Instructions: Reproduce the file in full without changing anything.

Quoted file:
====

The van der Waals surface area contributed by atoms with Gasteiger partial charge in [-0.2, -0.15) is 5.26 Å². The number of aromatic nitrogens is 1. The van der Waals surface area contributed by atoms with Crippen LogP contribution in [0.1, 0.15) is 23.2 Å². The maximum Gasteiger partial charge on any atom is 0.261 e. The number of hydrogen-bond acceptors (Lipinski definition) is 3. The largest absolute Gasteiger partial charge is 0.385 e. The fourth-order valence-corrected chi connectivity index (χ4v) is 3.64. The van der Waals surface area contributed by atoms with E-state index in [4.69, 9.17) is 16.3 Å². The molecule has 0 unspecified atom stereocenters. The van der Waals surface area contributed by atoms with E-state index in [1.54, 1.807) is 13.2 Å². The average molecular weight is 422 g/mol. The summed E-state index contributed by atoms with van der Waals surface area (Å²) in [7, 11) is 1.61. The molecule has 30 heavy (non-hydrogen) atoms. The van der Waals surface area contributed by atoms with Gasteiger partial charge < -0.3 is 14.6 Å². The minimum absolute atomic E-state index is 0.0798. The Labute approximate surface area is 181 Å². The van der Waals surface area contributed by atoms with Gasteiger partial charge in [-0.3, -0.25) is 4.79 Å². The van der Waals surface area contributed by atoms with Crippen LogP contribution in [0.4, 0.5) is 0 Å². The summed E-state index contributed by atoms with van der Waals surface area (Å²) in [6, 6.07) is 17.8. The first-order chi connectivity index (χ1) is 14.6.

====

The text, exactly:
The van der Waals surface area contributed by atoms with Gasteiger partial charge in [-0.2, -0.15) is 5.26 Å². The number of aromatic nitrogens is 1. The van der Waals surface area contributed by atoms with Crippen LogP contribution in [0.1, 0.15) is 23.2 Å². The maximum Gasteiger partial charge on any atom is 0.261 e. The number of hydrogen-bond acceptors (Lipinski definition) is 3. The largest absolute Gasteiger partial charge is 0.385 e. The fourth-order valence-corrected chi connectivity index (χ4v) is 3.64. The van der Waals surface area contributed by atoms with E-state index in [4.69, 9.17) is 16.3 Å². The molecule has 0 unspecified atom stereocenters. The van der Waals surface area contributed by atoms with E-state index in [1.54, 1.807) is 13.2 Å². The average molecular weight is 422 g/mol. The summed E-state index contributed by atoms with van der Waals surface area (Å²) in [7, 11) is 1.61. The molecule has 30 heavy (non-hydrogen) atoms. The van der Waals surface area contributed by atoms with Gasteiger partial charge < -0.3 is 14.6 Å². The minimum absolute atomic E-state index is 0.0798. The Labute approximate surface area is 181 Å². The van der Waals surface area contributed by atoms with Gasteiger partial charge in [-0.3, -0.25) is 4.79 Å². The van der Waals surface area contributed by atoms with Crippen LogP contribution in [0.4, 0.5) is 0 Å². The summed E-state index contributed by atoms with van der Waals surface area (Å²) in [6, 6.07) is 17.8. The first-order chi connectivity index (χ1) is 14.6.